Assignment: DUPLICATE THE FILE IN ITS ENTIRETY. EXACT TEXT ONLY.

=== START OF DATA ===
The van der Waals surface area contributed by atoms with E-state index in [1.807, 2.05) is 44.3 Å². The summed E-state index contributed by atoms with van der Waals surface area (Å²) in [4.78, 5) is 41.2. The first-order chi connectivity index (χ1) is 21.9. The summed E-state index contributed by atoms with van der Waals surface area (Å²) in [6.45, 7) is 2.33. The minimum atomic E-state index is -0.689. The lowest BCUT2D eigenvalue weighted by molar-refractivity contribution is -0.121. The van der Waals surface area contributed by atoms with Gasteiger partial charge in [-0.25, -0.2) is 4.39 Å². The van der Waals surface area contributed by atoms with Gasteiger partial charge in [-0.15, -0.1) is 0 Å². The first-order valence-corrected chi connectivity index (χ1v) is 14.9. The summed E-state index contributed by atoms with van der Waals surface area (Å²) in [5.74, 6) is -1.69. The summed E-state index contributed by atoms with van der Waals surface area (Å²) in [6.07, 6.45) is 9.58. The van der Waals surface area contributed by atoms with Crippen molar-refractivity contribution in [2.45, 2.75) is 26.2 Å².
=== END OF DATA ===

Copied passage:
The van der Waals surface area contributed by atoms with E-state index in [1.807, 2.05) is 44.3 Å². The summed E-state index contributed by atoms with van der Waals surface area (Å²) in [4.78, 5) is 41.2. The first-order chi connectivity index (χ1) is 21.9. The summed E-state index contributed by atoms with van der Waals surface area (Å²) in [6.45, 7) is 2.33. The minimum atomic E-state index is -0.689. The lowest BCUT2D eigenvalue weighted by molar-refractivity contribution is -0.121. The van der Waals surface area contributed by atoms with Gasteiger partial charge in [-0.25, -0.2) is 4.39 Å². The van der Waals surface area contributed by atoms with Gasteiger partial charge in [-0.15, -0.1) is 0 Å². The first-order valence-corrected chi connectivity index (χ1v) is 14.9. The summed E-state index contributed by atoms with van der Waals surface area (Å²) in [5.74, 6) is -1.69. The summed E-state index contributed by atoms with van der Waals surface area (Å²) in [6.07, 6.45) is 9.58. The van der Waals surface area contributed by atoms with Crippen molar-refractivity contribution in [2.45, 2.75) is 26.2 Å².